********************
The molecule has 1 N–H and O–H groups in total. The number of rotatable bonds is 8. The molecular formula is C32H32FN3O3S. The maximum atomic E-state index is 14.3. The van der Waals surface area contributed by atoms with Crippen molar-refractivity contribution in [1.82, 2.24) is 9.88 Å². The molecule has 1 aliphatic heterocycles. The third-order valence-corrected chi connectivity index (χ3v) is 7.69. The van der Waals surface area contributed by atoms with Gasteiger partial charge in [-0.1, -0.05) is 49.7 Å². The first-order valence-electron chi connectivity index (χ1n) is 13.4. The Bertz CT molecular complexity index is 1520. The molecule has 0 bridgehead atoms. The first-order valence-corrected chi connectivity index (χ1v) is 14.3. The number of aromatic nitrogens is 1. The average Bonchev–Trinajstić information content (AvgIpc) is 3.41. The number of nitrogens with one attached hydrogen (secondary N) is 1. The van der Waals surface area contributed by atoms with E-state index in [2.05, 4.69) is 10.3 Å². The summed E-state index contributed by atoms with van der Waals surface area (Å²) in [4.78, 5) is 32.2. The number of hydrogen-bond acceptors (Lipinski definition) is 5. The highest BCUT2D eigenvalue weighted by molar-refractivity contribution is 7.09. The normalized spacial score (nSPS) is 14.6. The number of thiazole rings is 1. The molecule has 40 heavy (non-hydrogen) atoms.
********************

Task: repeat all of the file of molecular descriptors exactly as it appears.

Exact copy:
The molecule has 1 N–H and O–H groups in total. The number of rotatable bonds is 8. The molecular formula is C32H32FN3O3S. The maximum atomic E-state index is 14.3. The van der Waals surface area contributed by atoms with Crippen molar-refractivity contribution in [1.82, 2.24) is 9.88 Å². The molecule has 1 aliphatic heterocycles. The third-order valence-corrected chi connectivity index (χ3v) is 7.69. The van der Waals surface area contributed by atoms with Gasteiger partial charge in [-0.1, -0.05) is 49.7 Å². The first-order valence-electron chi connectivity index (χ1n) is 13.4. The Bertz CT molecular complexity index is 1520. The molecule has 0 bridgehead atoms. The first-order valence-corrected chi connectivity index (χ1v) is 14.3. The number of aromatic nitrogens is 1. The average Bonchev–Trinajstić information content (AvgIpc) is 3.41. The number of nitrogens with one attached hydrogen (secondary N) is 1. The van der Waals surface area contributed by atoms with E-state index in [2.05, 4.69) is 10.3 Å². The summed E-state index contributed by atoms with van der Waals surface area (Å²) in [4.78, 5) is 32.2. The number of hydrogen-bond acceptors (Lipinski definition) is 5. The highest BCUT2D eigenvalue weighted by molar-refractivity contribution is 7.09. The normalized spacial score (nSPS) is 14.6. The number of thiazole rings is 1. The molecule has 40 heavy (non-hydrogen) atoms.